Publication:
An investigation into the use of low aspect ratio spherical wells to reduce flow separation on an inverted wing in ground effect

dc.contributor.advisor Barber, Tracie en_US
dc.contributor.advisor Leonardi, Eddie en_US
dc.contributor.author Beves, Christopher Charles en_US
dc.date.accessioned 2022-03-22T17:19:58Z
dc.date.available 2022-03-22T17:19:58Z
dc.date.issued 2009 en_US
dc.description.abstract Flow separation is a source of aerodynamic in-efficiency; however by using vortex generators the issue of flow separation can be controlled. This is of particular benefit to flows around bluff bodies which are susceptible to large scale separated flows, such as bodies in ground effect. Previous studies concerning heat transfer applications focused on the ability of low aspect ratio spherical wells (dimples) to produce vortices for flow mixing. Dimpled surfacing on an inverted Tyrrell026 airfoil in ground effect (indicative of high performance automotive aerodynamic applications e.g. Formula One) has been investigated for similar vortex enhanced wake reductions. Experimental measurements using Laser Doppler Anemometry (LDA) and Particle Image Velocimetry (PIV) were taken inside a dimple to provide validation and verification of numerical analyses of dimple flows. The k-ω SST turbulence model showed good agreement to the experimental measurements. Additionally experiments were conducted using LDA and PIV with various configurations of dimple arrays placed from a fixed separation point of a 16˚ rearward facing ramp to determine how the array configuration influenced the large scale separation. The airfoil wake with numerous dimple configurations and placements were measured using LDA. Results showed that an array of dimples with close dimple to dimple spacing there was flow recovery in the airfoil wake from the velocity deficit with no dimples of u/Uo,min=-0.1, to u/Uo,min=0.4 with a dimple array, (at α=10˚, ground clearance h/c=0.313). At α=10˚ reductions in the wake size of 30%, 33%, 58% and 68% were found for the ground clearances of h/c=0.112, 0.134, 0.224 and 0.313 respectively. For numerous dimple array configurations, closely spaced dimple arrays were more effective in reducing the wake size, turbulence intensity and Reynolds stresses than those where dimple spacing was further apart. The chord wise location of the array on the wing affected the angle of incidence of the wing for which the wake was able to be reduced. Arrays placed towards the trailing edge improved wake losses at lower angles of incidence. Dimples placed further forward yielded the most improvement at higher angles of incidence, in part due to the increased venturi effect under the wing. en_US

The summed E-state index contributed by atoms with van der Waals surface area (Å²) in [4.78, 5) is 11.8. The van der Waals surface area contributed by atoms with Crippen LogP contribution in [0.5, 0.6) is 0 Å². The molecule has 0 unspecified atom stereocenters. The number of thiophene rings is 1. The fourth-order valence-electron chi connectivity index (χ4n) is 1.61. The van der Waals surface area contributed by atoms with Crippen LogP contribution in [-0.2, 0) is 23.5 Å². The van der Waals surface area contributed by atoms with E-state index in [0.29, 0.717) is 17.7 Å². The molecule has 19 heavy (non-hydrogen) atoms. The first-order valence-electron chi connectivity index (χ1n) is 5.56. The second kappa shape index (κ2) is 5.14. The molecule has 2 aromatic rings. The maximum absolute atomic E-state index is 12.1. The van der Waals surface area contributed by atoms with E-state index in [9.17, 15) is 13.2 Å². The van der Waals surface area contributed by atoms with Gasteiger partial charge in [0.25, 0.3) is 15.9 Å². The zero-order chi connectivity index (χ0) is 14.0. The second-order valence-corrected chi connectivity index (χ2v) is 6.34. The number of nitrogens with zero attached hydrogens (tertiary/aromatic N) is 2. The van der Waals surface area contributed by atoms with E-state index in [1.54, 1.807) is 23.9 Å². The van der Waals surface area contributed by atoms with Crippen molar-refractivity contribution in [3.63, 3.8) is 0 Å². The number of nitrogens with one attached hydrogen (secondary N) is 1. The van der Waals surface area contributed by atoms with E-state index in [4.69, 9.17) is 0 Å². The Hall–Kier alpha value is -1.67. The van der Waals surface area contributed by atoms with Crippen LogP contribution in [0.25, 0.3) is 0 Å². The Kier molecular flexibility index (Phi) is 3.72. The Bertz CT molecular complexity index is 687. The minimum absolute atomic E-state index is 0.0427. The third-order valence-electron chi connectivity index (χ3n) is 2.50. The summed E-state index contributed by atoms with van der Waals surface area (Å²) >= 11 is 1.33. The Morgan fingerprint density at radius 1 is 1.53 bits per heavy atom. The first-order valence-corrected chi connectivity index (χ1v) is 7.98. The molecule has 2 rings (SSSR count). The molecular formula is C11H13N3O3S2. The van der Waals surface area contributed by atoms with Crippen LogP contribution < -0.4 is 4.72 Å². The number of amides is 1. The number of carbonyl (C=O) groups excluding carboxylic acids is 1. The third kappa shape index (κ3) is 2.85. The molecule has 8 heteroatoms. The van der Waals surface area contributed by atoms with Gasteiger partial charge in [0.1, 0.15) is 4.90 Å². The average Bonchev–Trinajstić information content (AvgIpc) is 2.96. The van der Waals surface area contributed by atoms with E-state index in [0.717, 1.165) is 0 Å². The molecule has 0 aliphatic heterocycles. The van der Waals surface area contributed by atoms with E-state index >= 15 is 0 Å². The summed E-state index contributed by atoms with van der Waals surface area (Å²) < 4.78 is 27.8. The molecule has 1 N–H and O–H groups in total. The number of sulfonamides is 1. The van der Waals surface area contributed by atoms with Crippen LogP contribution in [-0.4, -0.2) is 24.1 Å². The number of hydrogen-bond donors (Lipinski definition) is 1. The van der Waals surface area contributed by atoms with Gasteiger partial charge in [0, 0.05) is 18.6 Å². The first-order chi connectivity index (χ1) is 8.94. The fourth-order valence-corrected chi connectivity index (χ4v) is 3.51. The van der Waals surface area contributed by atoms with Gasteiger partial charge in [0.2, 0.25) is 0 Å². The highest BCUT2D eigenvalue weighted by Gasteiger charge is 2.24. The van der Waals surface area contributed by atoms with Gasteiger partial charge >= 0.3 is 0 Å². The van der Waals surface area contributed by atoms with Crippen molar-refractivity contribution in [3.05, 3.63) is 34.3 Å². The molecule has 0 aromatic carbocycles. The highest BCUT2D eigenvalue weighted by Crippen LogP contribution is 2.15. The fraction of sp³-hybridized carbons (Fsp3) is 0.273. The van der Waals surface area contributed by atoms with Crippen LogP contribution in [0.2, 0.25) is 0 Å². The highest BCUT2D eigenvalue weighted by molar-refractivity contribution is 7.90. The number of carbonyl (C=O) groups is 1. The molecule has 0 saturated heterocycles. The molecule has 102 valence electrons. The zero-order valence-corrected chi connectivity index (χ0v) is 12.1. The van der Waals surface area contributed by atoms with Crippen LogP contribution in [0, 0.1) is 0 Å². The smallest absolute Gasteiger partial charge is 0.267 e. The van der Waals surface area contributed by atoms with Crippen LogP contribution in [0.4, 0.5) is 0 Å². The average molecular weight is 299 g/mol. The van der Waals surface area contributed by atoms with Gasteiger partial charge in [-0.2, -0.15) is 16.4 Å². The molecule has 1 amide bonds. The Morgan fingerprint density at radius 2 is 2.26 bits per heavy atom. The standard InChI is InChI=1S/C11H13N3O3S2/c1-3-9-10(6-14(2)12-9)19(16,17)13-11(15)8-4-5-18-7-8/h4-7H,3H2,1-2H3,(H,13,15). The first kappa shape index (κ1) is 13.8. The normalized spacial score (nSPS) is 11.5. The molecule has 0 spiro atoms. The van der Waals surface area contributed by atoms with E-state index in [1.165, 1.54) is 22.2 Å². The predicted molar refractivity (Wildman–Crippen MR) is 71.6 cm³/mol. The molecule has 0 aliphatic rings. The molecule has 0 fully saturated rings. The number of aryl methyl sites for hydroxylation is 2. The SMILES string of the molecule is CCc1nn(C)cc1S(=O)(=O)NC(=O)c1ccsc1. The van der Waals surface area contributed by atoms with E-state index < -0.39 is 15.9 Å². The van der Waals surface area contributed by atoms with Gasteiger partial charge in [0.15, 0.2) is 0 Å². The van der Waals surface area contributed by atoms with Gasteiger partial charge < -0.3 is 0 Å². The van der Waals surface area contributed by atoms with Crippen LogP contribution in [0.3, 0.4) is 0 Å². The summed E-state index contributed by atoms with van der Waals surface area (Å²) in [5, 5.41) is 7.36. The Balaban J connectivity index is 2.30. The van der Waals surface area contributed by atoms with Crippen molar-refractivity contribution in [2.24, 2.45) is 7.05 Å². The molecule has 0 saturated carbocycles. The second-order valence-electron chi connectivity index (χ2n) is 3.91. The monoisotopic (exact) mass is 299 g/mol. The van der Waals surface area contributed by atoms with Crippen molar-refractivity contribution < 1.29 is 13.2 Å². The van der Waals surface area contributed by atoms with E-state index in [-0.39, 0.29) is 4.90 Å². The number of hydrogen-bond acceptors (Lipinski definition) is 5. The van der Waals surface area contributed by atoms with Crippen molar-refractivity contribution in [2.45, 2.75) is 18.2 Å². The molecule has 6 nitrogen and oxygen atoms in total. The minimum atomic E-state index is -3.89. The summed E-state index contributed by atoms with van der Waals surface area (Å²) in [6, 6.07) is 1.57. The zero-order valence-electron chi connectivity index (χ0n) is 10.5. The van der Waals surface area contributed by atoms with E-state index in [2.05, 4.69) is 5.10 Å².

dc.identifier.uri http://hdl.handle.net/1959.4/43540
dc.language English
dc.language.iso EN en_US
dc.publisher UNSW, Sydney en_US
dc.rights CC BY-NC-ND 3.0 en_US
dc.rights.uri https://creativecommons.org/licenses/by-nc-nd/3.0/au/ en_US
dc.subject.other Ground effect en_US
dc.subject.other Dimple en_US
dc.subject.other Airfoil en_US
dc.subject.other Wing en_US
dc.subject.other Low aspect ratio spherical wells en_US
dc.subject.other Cavity en_US
dc.subject.other Flow separation en_US
dc.subject.other Wake en_US
dc.subject.other LDA en_US
dc.subject.other PIV en_US
dc.subject.other CFD en_US
dc.title An investigation into the use of low aspect ratio spherical wells to reduce flow separation on an inverted wing in ground effect en_US
dc.type Thesis en_US
dcterms.accessRights open access
dcterms.rightsHolder Beves, Christopher Charles
dspace.entity.type Publication en_US
unsw.accessRights.uri https://purl.org/coar/access_right/c_abf2
unsw.identifier.doi https://doi.org/10.26190/unsworks/20410
unsw.relation.faculty Engineering
unsw.relation.originalPublicationAffiliation Beves, Christopher Charles, Mechanical & Manufacturing Engineering, Faculty of Engineering, UNSW en_US
unsw.relation.originalPublicationAffiliation Barber, Tracie, Mechanical & Manufacturing Engineering, Faculty of Engineering, UNSW en_US
unsw.relation.originalPublicationAffiliation Leonardi, Eddie, Mechanical & Manufacturing Engineering, Faculty of Engineering, UNSW en_US
unsw.relation.school School of Mechanical and Manufacturing Engineering *
unsw.thesis.degreetype PhD Doctorate en_US
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